Shadow of Night by Deborah Harkness
Published by Viking Adult, an imprint of Penguin
The present has become far too dangerous for Diana and Matthew. A vampire and a witch are not supposed to be in relationship with one another, and Diana and Matthew’s marriage puts their very lives at risk. With others out looking for them, it would be impossible to find a witch who can help Diana master her long-dormant powers, and her powers must be mastered if the couple and their friends and family are to be safe, and if they are to ever find Ashmole 732.
With so much at stake, staying in the present is not an option. Instead, Diana and Matthew timewalk about to Elizabethan England, stepping into the life that Matthew once lived. For a historian, this seems to be the opportunity of a lifetime – particularly once Diana discovers that Matthew’s circle of friends at the time included the infamous School of Night – but fitting in in the past is more difficult than Diana would have ever thought. Still, being able to see some of the people and events that shaped the Matthew she knows in the present, as well as the possibility of finding Ashmole 732 while still intact and that of learning more about her own abilities, is too great an opportunity for Diana to pass up.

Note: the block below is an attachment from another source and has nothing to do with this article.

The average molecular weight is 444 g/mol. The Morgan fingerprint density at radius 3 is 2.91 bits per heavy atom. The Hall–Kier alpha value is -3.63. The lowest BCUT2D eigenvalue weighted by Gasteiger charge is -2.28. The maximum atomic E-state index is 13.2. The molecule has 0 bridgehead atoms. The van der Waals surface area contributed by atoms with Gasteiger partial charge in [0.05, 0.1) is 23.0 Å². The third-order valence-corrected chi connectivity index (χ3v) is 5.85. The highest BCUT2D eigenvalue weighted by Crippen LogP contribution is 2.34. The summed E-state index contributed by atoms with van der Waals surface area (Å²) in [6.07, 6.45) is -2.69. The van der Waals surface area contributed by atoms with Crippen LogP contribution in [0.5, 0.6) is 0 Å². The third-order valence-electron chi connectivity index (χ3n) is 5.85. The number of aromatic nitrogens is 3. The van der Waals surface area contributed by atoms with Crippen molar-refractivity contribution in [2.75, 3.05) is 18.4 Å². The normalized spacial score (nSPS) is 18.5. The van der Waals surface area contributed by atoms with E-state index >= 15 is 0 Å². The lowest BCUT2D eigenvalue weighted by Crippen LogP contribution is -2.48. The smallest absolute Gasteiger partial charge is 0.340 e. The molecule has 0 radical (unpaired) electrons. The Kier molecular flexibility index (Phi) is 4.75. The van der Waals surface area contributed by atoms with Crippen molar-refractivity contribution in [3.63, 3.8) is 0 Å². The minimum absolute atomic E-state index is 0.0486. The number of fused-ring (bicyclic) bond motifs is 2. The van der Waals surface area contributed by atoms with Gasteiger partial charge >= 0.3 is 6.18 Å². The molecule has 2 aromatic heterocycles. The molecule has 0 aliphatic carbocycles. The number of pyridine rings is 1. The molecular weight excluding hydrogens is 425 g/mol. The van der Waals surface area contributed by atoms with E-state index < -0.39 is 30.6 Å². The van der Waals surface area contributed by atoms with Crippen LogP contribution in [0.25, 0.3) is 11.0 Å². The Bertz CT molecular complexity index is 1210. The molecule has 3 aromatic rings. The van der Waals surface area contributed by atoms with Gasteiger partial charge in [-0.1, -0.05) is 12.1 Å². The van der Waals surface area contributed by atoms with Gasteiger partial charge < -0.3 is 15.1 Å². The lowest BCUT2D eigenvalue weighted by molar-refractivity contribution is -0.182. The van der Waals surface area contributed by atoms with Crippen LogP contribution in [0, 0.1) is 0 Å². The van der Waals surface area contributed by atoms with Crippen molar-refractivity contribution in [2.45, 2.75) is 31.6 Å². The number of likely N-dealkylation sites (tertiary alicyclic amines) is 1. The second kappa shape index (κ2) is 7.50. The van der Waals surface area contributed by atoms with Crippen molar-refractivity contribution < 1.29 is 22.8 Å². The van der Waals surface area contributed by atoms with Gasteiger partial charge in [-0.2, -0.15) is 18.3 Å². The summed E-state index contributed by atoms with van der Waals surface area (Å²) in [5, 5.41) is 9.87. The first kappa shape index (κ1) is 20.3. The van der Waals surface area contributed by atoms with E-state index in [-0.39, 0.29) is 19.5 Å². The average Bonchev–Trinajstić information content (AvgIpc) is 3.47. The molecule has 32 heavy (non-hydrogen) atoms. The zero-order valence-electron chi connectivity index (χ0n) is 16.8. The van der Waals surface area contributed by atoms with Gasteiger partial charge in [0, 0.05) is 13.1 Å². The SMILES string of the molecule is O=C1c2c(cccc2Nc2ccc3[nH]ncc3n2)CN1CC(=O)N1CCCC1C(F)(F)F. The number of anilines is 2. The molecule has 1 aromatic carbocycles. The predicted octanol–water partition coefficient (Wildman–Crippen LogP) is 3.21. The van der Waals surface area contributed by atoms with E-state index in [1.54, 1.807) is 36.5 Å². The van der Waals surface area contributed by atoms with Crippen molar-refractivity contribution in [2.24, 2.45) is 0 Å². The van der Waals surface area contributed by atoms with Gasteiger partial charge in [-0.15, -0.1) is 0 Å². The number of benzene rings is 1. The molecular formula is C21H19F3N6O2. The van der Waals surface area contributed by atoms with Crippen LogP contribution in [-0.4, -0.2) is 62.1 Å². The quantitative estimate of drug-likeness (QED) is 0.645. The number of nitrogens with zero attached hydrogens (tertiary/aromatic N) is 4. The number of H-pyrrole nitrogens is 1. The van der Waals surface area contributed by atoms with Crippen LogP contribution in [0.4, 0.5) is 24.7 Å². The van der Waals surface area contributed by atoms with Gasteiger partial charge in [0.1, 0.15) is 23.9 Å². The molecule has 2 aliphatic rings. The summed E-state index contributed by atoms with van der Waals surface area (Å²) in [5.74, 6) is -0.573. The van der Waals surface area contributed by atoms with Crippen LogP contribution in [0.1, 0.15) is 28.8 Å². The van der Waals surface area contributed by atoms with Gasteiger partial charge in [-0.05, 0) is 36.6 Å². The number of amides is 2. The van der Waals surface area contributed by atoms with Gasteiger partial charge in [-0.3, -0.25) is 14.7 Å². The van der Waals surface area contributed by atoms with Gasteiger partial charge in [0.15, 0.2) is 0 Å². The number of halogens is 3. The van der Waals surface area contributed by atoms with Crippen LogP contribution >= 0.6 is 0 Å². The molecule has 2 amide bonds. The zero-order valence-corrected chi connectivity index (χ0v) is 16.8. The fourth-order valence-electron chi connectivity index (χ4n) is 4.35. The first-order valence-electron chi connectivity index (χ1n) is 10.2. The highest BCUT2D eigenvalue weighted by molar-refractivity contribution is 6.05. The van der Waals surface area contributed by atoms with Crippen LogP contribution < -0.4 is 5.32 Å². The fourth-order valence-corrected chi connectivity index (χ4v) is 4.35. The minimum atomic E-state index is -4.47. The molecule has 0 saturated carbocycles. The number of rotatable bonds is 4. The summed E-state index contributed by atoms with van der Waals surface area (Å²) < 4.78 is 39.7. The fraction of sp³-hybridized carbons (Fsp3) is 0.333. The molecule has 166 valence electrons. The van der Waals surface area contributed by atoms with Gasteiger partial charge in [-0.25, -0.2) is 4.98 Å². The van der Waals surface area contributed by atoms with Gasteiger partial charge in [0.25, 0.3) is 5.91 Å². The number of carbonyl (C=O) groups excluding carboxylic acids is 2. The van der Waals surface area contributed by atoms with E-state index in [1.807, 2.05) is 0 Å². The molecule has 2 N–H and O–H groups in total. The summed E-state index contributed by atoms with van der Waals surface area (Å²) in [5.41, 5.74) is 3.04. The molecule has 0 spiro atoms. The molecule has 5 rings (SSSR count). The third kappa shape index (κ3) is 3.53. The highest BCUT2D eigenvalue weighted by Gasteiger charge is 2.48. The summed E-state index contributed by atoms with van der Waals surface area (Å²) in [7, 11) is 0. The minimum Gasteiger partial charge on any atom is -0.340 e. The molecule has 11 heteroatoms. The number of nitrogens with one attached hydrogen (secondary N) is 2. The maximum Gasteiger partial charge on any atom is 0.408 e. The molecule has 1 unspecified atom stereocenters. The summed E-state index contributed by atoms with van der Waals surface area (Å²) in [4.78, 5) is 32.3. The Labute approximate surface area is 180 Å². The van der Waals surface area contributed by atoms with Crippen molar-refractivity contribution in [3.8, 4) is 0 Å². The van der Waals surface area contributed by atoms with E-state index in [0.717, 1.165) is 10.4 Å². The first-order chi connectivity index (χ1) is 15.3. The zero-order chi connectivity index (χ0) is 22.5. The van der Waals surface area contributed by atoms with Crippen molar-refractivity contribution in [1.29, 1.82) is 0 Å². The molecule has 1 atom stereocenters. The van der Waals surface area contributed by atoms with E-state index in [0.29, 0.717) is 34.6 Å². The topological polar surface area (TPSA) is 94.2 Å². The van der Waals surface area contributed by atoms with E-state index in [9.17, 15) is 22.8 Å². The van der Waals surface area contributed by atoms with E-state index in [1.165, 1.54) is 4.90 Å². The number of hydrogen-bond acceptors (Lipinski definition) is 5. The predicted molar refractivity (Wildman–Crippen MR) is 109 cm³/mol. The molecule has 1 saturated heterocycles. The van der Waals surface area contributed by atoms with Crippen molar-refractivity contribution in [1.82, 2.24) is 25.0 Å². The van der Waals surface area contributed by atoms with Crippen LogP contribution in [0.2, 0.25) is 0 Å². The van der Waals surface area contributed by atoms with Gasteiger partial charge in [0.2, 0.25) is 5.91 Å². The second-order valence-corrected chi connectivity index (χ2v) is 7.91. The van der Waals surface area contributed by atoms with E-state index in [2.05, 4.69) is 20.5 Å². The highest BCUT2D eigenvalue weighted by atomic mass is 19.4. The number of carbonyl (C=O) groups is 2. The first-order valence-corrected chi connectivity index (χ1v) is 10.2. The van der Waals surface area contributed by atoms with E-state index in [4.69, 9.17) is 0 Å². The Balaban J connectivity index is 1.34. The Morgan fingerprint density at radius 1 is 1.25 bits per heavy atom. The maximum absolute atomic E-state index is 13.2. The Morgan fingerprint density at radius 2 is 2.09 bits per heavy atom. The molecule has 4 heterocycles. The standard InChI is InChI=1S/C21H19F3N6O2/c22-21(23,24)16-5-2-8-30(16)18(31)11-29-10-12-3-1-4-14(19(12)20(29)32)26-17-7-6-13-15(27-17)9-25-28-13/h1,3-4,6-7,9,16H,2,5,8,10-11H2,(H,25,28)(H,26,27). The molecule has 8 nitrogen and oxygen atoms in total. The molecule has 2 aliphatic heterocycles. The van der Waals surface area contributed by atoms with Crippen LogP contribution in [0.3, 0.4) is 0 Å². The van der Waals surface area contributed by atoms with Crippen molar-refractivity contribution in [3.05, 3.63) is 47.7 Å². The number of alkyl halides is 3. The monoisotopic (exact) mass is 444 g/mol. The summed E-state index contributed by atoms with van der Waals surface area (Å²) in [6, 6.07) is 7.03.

It is no secret that I adored Deborah Harkness’s debut novel, A Discovery of Witches. Shadow of Night picks up exactly where A Discovery of Witches left off and, is perhaps even the better book. Many times, the second book in a series serves more as a connector between the first book and the second than a story worth telling in and of itself. Shadow of Night, however, is a strong story on its own, and does not require the extensive character and world building that A Discovery of Witches had, thus allowing Harkness to jump straight into the story – after all, we were left with a bit of a cliffhanger at the end of A Discovery of Witches. There is a bit less of her vampire/daemon/witch mythology here than there was in the first book, which is mildly disappointing, but only in retrospect. While reading, there is no time to wish for anything more, what with the witch hunts lurking ever present in the background, and meeting Matthew’s father.
The one problem with Shadow of Night? I don’t even know how long I’m going to have to wait for the end of the trilogy.
Source: Publisher, via Netgalley.
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